Not all luxury suite holders share the same measurements. To ensure a good fit for each buyer, two competing approaches are used to track premium seating investments: Return on Objective and Return on Investment. But which one is right for you?
The competition between Return on Objective (ROO) and Return on Investment (ROI) has become more important than ever with the rise of premium seating inventories for professional sports teams. This article looks at the best approaches for tracking these measurements, defines who should be doing so, and shares other variables to be taken into consideration to get the full picture of success.
ROO is a “pre-event” approach to setting goals, where organizations set initial objectives for the purchase. Instead of focusing solely on quantitative analysis, this approach deals with pinpointing eventual targets to be achieved by the end of the agreement. There should be a joint effort of the brand and seller to determine objectives before the agreement and then compare financial and non-financial results. The ROO method is less fiscally focused than its relative, ROI, and is considered beneficial because goals have been agreed upon prior to implementation.
The more traditional quantitative approach is ROI, where usually it is the seller’s responsibility to measure numbers after the event had ended. In this approach, a dollar value is related back to the investment cost, providing an analysis more focused on the bottom line. The suite owner should take responsibility for maximizing ROI; otherwise, the purchase could have been an irresponsible one not fiscally benefitting the company. Clearly, this approach differs from ROO.
Most of us expect a manual when we purchase a product of substantial value. This is not typically the case with luxury suites. There is a prevailing feeling in the suite industry if you can afford a suite, you already know why and how best to leverage the purchase. There are some obvious shortcomings in this logic. Currently, seat inventory is not fully utilized. In fact, according to Tony Knopp, CEO of Spotlight Ticket Management, 40% of luxury suite tickets are never utilized, so this valuable asset is languishing, locked away in file cabinets, desk drawers, and who knows where else. Indeed, the fact is tickets are not being used effectively if they are used at all. It is clear without maximizing potential rewards from ownership, full return on the investment cannot be achieved.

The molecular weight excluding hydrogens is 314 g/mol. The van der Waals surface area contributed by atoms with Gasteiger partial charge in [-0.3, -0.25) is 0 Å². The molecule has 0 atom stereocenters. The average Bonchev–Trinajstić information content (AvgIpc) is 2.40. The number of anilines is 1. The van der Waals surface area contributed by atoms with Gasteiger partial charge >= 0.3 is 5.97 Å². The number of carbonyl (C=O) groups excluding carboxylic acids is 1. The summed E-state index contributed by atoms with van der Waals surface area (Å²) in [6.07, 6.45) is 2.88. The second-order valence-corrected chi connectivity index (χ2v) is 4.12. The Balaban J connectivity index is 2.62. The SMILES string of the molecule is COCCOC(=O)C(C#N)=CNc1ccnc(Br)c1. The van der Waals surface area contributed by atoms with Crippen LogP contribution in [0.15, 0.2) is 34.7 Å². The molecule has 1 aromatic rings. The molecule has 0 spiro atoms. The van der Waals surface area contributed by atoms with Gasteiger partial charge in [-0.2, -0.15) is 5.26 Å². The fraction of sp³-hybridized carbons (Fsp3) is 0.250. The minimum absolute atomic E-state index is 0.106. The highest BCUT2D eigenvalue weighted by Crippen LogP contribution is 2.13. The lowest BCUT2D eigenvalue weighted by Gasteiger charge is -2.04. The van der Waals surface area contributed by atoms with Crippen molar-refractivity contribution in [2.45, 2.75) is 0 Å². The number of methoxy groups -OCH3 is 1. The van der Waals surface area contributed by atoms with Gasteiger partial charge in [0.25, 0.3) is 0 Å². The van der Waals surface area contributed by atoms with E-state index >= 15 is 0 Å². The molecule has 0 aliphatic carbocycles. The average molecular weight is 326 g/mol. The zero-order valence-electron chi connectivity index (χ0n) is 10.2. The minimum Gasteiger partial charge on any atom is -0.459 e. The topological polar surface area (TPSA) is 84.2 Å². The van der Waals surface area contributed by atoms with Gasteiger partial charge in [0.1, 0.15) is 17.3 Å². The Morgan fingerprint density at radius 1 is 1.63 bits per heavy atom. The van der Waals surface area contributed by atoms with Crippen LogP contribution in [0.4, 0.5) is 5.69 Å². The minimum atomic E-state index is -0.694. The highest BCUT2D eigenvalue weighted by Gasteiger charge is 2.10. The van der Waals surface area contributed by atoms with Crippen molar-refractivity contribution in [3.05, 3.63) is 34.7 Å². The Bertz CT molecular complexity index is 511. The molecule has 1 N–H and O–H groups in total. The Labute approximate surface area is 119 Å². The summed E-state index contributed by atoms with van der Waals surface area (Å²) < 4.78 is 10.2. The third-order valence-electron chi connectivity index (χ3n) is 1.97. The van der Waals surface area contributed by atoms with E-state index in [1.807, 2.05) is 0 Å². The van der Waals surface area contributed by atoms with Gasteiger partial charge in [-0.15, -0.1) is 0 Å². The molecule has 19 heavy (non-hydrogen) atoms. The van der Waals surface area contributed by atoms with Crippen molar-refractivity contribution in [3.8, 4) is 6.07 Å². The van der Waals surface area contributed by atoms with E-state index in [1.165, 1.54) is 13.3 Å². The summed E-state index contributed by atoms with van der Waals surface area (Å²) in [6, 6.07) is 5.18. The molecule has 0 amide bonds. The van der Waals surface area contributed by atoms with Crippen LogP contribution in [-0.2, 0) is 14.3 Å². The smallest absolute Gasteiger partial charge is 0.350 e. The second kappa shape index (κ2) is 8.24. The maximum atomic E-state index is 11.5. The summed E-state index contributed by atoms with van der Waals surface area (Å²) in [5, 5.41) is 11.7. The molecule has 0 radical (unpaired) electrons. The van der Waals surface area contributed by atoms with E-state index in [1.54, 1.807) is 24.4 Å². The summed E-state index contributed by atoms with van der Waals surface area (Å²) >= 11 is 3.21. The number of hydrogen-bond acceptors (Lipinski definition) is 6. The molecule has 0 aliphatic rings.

Better information regarding inventory management can be used to empower suite holders to bring key clients. It can also be used by sales staff to ensure top salespeople get access to the best games first or only top clients get first chance at the top inventory. While a suite is not always part of sponsorship, it can be helpful if a purchase is considered from a sponsor perspective.
Regardless, the purpose of the suite purchase should be determined, the responsibility for selecting the evaluation approach assigned, and the person accountable identified before the deal is secured. These decisions will be in place throughout the contract; therefore, so should the measurement approach for either ROI or ROO. But how should buyers and sellers approach this important decision? Several research projects involving sport team’s luxury suite directors were completed to best answer this question. Upon completion, it is clear more time must be spent on the topic in order to better understand the reasons behind each approach.